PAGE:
Now a builder is different IMO. They need to be both a good builder and fitter. My fitting took a few hours and was focused on my goals, style of riding, balance, flexibility, and to a certain extent my wants from an aesthetic standpoint. But none of this takes away from the fact that even custom bikes are generally built around the standards of geometry and such that we all know so well. SPeedvagen geometries and frames are still based around Sasha’s beliefs on how a bike should be fitted just like (I would imagine) pretty much any custom builder would use their proclivities coupled with a solid Q&A session with the purchaser. That is what makes them a bike builder/designer vs a talented welder. Geometries for the most part haven’t changed drastically in years once you get over the style of bike you want (criterium vs stage racer as an example).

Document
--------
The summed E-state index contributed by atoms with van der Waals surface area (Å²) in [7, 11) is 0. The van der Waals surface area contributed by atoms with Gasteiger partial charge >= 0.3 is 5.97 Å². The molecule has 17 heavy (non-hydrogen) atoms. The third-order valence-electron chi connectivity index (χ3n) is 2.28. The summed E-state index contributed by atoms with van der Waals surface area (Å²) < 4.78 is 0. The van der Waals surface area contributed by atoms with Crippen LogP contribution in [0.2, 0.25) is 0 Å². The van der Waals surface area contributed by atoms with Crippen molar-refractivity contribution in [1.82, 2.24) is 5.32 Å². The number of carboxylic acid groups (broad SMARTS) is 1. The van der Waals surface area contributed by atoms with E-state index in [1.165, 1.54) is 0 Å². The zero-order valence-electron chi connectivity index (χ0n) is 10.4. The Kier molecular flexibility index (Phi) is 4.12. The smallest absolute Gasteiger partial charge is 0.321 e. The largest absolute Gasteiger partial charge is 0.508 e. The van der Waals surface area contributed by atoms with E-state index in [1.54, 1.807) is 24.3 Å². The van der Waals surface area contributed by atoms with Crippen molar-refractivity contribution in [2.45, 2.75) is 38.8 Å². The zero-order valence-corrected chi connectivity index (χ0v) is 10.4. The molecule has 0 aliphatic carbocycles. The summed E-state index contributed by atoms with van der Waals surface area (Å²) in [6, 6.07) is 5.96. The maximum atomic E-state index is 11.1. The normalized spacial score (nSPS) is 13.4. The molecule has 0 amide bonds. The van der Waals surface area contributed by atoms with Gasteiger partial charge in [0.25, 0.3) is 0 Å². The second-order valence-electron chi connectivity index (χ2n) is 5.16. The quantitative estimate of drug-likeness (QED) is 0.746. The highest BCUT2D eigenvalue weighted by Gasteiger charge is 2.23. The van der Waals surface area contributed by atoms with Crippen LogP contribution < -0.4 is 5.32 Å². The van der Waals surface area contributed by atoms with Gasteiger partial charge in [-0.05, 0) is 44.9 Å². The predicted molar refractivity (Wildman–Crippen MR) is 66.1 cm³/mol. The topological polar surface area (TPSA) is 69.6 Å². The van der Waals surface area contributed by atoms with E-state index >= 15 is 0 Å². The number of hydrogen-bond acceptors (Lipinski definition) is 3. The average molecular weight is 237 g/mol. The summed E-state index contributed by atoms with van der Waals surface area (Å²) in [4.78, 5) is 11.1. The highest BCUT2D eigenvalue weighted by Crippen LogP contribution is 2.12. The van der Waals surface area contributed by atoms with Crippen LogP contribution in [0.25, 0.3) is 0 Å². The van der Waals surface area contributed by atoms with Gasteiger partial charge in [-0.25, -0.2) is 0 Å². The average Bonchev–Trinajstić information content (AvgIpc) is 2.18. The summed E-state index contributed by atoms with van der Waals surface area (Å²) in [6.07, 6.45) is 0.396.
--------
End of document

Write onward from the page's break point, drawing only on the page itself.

What I liked most about every fit I’ve done including the one for my SV is that I spent hours in the saddle in practically every position after warming up. Still subjective of course, but plenty of dialog to ensure you’re getting what you want for the present and future. Further, in the case of a custom bike having it built around you maintain the aesthetics that you may not have if having an off the shelf bike fit to you. I no longer have the stack of spacers I used to, sloping top tube, etc. even if I had asked for a bike to be built with a similar focus as my previous one.

Lastly, any professional bike fitter worth their salt will offer a few “touch up” sessions in order to follow up with you.

Just my .02

User avatar
silvalis
Posts: 480
Joined: Mon Sep 07, 2015 1:02 am
Location: Aus

by silvalis

I recall reading somewhere that Baum does the fit on the initial consult, and can transfer it onto your existing bike. Then you have plenty of time to change it - possibly the best thing about the long backlogs...
Chasse patate

GothicCastle